...By Judah Olanisebee for TDPel Media.
Children, including two 10-year-olds, were discovered working at McDonald’s restaurants across Kentucky and other states, in violation of federal labor laws.
The Department of Labor disclosed that more than 300 children were being employed as late as 2 a.m., with two 10-year-olds found working at one of the fast-food chain’s outlets in Louisville, owned by Bauer Food LLC, which is located in the city.
The children were reported to have prepared and delivered food orders, cleaned the outlet, worked at the drive-thru window and operated the cash register.
One of them was also allowed to operate a deep fryer, a task prohibited for workers under 16 under federal law.
According to the Labor Department, most of the restaurants, 45 of the 62 examined, were in Kentucky.
The two 10-year-olds were among at least 305 children found to have been employed in violation of federal labor laws across 62 McDonald’s locations in Kentucky, Indiana, Maryland, and Ohio, operated under three franchisees, as per the department.
Bauer Food LLC said the two 10-year-olds were children of a night manager who were visiting their parent at work and were not approved by franchisee organization management to be in that part of the restaurant.
McDonald’s USA’s senior vice president and chief people officer, Tiffanie Boyd, expressed concern over the issue and stated that these reports are unacceptable and deeply troubling.
She added that McDonald’s carries significant responsibility to ensure a positive and safe experience for everyone, and every restaurant should foster a culture of safety.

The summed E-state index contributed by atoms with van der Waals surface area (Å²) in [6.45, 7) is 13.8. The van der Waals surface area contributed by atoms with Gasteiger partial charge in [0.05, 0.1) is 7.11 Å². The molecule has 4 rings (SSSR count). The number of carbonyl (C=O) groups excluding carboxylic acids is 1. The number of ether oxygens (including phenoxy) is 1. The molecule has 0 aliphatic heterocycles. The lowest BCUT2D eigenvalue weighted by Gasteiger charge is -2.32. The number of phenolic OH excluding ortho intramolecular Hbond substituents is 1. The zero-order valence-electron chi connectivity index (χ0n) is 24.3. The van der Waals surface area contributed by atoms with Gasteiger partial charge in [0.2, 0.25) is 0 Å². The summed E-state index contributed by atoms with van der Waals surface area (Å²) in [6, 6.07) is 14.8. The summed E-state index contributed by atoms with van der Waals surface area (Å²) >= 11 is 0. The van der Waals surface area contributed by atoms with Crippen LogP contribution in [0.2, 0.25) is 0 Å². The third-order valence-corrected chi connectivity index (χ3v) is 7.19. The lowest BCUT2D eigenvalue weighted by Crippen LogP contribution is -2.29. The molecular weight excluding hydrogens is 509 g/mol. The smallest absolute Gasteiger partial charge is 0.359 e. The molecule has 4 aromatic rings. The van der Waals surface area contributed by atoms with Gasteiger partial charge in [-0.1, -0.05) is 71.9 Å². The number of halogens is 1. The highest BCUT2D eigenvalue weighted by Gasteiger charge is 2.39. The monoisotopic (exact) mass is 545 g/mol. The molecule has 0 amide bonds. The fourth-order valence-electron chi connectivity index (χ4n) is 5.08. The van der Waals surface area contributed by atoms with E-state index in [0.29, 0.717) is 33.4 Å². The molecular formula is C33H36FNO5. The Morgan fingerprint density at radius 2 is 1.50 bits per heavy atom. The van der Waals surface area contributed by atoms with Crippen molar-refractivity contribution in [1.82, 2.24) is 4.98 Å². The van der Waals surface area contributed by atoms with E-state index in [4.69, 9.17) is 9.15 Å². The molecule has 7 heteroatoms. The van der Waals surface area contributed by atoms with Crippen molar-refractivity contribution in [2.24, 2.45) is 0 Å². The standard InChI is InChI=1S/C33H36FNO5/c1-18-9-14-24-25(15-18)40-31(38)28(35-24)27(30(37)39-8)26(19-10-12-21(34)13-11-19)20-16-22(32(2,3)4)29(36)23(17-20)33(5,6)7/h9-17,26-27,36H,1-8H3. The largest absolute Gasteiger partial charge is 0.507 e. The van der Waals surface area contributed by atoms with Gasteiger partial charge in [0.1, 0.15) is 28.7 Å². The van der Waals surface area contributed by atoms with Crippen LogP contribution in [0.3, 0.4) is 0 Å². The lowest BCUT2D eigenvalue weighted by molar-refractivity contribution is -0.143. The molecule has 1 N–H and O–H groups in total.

The franchisee said it had taken steps to ensure that policies regarding children visiting a parent or guardian at work were clear to all employees.
The Labor Department has indicated that employers face stiff financial penalties if they are found to have violated worker laws.
Archways Richwood LLC, based in Walton, was found to have permitted 242 children between the ages of 14 and 15 to work beyond allowable hours, and was expected to be fined an estimated $143,566 (around £114,000) for violations.
Bell Restaurant Group I LLC, based in Louisville, allowed 39 children between the ages of 14 and 15 to work outside allowable hours, the department said, and was expected to face an estimated $29,267 (around £23,000) in fines.
Similarly, Bauer Food LLC is said to have employed 24 children under the age of 16 to work more than the legally permitted hours, according to the department, and was expected to be fined an estimated $39,711 (around £32,000).
The incident raises concerns about child labor practices and exploitation.
It is alarming to see children working late hours and performing tasks that are beyond their legal age limit.
The Labor Department’s action to enforce labor laws and penalize violators serves as a warning to all businesses that employing minors in violation of labor laws will not be tolerated.
It is the responsibility of all employers to comply with labor laws and ensure the safety and well-being of their employees, including children.
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